The Duke Who Didn't

Monday, February 15, 2021

The Duke Who Didn't
Courtney Milan, 2020

Premise: Chloe Fong is focused on one goal: making her father's sauce a successful business. She certainly doesn't have time for her old crush on Jeremy Yu. Jeremy wants to convince Chloe that he's serious about her, but what will happen when the townsfolk find out that he's technically the Duke?

So, Chloe is a constant list-maker. She's stubborn and type-A and prone to over-planning and keeps grudges like they're going out of style. The first pages describe her beloved clipboard.

What I'm trying to say is I feel a bit called out here. Maybe more than a bit. 

Even if you don't strongly identify with the heroine, though, there's a lot to love here. I think what I most enjoy about Milan's work, and most of the romance I like, is the particular mix of reality and aspiration. 

For example, many of the characters face racism and other discrimination because the book is set in England in 1891. However, it's also set in a wonderful haven of a multicultural village - an unlikely place but not impossible. In fact, both heroine and hero face and overcome their difficulties in ways that are perhaps unlikely for the time but not impossible (you can always check Milan's notes at the end for citations and research).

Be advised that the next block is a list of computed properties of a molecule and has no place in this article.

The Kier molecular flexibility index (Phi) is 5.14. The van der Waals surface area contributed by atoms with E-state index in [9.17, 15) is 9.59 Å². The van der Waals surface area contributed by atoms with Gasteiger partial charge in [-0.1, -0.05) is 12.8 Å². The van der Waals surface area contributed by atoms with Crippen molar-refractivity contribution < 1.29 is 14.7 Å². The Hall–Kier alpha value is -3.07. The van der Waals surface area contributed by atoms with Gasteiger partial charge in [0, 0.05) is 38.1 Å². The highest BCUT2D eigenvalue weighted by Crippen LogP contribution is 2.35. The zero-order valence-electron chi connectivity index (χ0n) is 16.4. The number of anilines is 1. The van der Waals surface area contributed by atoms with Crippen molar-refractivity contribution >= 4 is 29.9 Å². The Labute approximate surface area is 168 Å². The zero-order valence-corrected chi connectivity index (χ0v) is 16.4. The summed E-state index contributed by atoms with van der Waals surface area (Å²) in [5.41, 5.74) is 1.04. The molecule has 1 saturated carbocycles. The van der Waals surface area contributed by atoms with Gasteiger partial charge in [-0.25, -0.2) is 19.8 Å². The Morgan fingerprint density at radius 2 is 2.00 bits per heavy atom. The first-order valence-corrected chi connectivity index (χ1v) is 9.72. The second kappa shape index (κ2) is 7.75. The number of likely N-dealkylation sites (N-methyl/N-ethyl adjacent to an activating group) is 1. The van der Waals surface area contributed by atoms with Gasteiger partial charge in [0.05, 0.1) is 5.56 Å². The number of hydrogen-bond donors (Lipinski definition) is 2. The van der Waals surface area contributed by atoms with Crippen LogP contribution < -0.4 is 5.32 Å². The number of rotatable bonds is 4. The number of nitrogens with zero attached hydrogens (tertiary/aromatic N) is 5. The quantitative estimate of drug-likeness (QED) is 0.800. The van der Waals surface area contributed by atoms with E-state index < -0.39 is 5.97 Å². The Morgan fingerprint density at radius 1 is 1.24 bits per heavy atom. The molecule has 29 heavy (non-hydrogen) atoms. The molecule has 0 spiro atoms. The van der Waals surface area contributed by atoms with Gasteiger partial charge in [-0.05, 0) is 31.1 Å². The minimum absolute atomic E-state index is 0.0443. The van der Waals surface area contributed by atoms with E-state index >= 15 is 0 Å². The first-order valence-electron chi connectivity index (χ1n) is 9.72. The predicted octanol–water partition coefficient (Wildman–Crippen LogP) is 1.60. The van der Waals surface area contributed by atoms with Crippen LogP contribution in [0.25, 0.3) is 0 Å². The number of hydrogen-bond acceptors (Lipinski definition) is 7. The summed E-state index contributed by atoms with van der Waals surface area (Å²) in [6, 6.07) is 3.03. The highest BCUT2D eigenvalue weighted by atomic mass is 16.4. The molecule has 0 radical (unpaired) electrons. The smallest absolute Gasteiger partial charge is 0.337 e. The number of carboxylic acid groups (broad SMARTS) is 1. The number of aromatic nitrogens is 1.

Another aspect I enjoy is that the romance feels right. I usually have little interest in lust-at-first-sight, and Chloe and Jeremy have been pining after each other for a realistically long time, even if their visits have been short. There's a lot of angst about a particular obstacle to their union that turns out to pop like a soap bubble when actually aired (rather than turn into a heap of cloying melodrama). 

Both of them are brave and true and talented, and they make each other better as well as making each other happy. 

Another winner from an author I am coming to trust. 

5 Stars - An Awesome Book

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